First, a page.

Yeah. I mean, and kids brains are just incredible machines. You know, like, That blows my mind every time that I pay attention to my kids when they're learning, because they pick it up so quickly. And I think they do it because they have a way of turning everything into a game. And it's a lot easier to learn that way. You know, when you're forced to learn something you just don't want to your brain is like, No,I don't want you. But kids are just having fun. And when you have fun, you learn, you know?So when I want to ask myself the question, what do I want to do with my life? Like, how do I want to live my daily life, it's not working. It's not necessarily cooking, either cooking as part of that, because I love eating. And I love eating really, really delicious food.So that's part of it. But for me, it's like, I just want to do a lot of really, really creative things. Like, that's what makes me happy. So we homeschool our kids, and we've right, like my daughter, and I write stories.And that's amazing. You know,like, that's how I want to spend my life. And so I'm trying to marry all those things together to create a business that nobody can compete with, because it's so unique, you know, like, the storytelling like I really think about when I'm presenting a dish that I'm actually telling them something that's short, yet packed full of information and makes people feel really good.And I learned that through writing with my daughter all the time, you know, in my my passion now, like my obsession, my latest obsession is video, Nick,I want to eventually do documentaries, I want to create documentaries and tell stories and tell stories of small businesses like kind of, like, I grew up being like a punk like,an angry kid that was like,super anti the system and very,like, I at some point, I identified as an anarchist. And,you know, I was like that type of high school kid. And then I kind of grew up, and I learned that the best way that I can,you know, stick it to the man is to become really useful, and to help my community, you know, and so video is something that I discovered when COVID started.And I think it's the most powerful tool ever to help communities because, like, I want to tell the story of small businesses, that, you know,there's so much beauty in a small business compared to like a chain restaurant or something like that, where like, there's just no beauty to be found. So I want to seek seek out really beautiful things. And you know,for me, that's like farms or near people that are very artistic, or, you know,literature, whatever, and then just try to tell the story, and tie it together with food, which is the thing that I do for a living so,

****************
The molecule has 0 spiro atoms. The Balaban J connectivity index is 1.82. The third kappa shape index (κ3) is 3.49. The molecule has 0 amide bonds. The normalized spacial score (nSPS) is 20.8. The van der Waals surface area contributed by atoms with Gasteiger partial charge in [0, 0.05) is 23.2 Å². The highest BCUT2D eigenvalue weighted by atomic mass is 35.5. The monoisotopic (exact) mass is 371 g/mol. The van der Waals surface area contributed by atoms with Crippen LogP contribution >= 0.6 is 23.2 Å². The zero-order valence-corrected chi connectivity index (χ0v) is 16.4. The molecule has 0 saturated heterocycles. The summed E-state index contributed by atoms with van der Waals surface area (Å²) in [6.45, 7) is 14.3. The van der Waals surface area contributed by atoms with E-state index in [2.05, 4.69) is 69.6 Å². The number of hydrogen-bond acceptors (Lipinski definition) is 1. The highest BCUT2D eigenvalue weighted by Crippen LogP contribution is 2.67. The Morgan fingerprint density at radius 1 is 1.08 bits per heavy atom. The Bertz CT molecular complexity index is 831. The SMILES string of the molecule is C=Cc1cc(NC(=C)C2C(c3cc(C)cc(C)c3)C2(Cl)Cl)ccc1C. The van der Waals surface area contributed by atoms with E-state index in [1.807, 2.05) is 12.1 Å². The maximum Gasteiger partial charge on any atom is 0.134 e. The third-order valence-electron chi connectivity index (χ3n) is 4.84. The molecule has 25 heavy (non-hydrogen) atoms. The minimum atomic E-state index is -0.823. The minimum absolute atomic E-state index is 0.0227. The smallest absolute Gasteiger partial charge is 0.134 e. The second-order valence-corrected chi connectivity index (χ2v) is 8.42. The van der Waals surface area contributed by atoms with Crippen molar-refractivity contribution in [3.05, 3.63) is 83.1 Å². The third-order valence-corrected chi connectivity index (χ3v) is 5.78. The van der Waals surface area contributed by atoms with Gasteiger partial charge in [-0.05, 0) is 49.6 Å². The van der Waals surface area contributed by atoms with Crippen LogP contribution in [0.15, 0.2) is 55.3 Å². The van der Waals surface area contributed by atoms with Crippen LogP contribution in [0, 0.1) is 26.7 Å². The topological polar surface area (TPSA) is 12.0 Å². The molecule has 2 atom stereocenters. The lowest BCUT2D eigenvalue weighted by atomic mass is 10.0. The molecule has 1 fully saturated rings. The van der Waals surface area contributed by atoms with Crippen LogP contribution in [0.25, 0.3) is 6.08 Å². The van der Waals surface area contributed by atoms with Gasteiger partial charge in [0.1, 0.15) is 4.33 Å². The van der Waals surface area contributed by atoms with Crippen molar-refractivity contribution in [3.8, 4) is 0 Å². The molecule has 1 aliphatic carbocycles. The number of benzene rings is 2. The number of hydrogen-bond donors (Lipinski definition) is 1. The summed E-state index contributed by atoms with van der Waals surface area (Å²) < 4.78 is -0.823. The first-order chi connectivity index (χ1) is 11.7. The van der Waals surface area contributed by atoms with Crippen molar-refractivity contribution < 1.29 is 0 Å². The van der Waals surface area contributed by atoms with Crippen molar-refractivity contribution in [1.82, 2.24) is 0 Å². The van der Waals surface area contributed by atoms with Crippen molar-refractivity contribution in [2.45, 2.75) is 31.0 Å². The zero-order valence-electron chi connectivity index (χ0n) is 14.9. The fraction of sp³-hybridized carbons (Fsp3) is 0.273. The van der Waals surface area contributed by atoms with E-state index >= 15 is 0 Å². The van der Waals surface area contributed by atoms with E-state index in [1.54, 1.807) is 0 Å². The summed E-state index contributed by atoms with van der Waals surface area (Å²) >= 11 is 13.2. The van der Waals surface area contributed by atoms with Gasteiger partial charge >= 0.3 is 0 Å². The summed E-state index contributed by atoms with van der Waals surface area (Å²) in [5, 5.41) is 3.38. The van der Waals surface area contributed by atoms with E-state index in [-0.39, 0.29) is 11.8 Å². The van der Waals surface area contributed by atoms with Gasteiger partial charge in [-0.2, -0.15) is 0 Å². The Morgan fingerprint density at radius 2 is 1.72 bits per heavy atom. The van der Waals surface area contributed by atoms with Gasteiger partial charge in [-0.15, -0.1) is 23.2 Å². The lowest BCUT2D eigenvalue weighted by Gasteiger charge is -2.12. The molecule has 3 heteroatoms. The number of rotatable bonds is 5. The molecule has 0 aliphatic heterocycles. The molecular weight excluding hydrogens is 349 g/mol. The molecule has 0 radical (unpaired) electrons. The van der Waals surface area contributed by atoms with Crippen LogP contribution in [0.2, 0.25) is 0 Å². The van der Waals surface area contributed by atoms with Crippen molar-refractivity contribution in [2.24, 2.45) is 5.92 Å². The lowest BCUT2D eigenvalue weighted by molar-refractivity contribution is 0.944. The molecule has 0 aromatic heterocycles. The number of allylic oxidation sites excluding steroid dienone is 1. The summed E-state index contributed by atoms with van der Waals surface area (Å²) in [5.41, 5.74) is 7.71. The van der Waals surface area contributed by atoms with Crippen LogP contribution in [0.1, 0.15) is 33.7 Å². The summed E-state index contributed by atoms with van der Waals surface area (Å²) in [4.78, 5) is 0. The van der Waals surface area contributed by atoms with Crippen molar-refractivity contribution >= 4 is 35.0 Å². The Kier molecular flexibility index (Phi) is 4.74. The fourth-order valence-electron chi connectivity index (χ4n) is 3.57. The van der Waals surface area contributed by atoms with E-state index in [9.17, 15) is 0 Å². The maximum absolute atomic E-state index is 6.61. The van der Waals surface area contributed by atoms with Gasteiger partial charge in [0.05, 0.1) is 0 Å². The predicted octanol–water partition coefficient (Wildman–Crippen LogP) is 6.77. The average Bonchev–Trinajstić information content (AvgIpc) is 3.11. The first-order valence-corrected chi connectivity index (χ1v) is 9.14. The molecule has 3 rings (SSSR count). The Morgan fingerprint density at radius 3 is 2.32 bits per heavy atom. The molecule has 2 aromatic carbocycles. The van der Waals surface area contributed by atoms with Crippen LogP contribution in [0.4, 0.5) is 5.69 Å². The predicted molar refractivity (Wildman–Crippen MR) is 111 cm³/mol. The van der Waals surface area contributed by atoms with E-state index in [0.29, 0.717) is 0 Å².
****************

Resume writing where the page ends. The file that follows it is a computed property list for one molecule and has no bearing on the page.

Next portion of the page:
Chris Spear:

so is this going to be like a business endeavor where like, people are paying you to create content for them or trailers for them? Or like,is it like, is it just a passion project? Or is there a monetization aspect to it?

Andre Uribe:

I think both I don't want to charge a small business to create something for them. Because they don't have money. Like I'm a small business, I couldn't afford that, you know, and I don't want to work for like, creating videos for Nike or for the big companies like that, I would never do that. Ever. That sounds like a nightmare. Sounds like a job and I don't want to have a job. So that so that part of it like I just want to do it for free. Like I just want to find like farmers that I really love or maybe like a shoemaker that's amazing or somebody that you know, whatever small businesses and then just tell the stories like there's a bookstore in my town that's incredible with that I've been talking to them about creating a little video for them. And so all that will be free because like, you know,maybe I'll trade for some books or for a pair of shoes if the person makes it, whatever. But um, the way that I would like to monetize it eventually is that I would like to actually grow a YouTube channel and try to make money doing that. You know,these are, I think, dreams that everybody has. But I'm discovering that I'm really,really liking that idea, because it's a way of, I think making things better telling stories that are positive, and you know,just pumping like beauty into the space that I think is lacking and, and eventually maybe making money doing that, I don't know,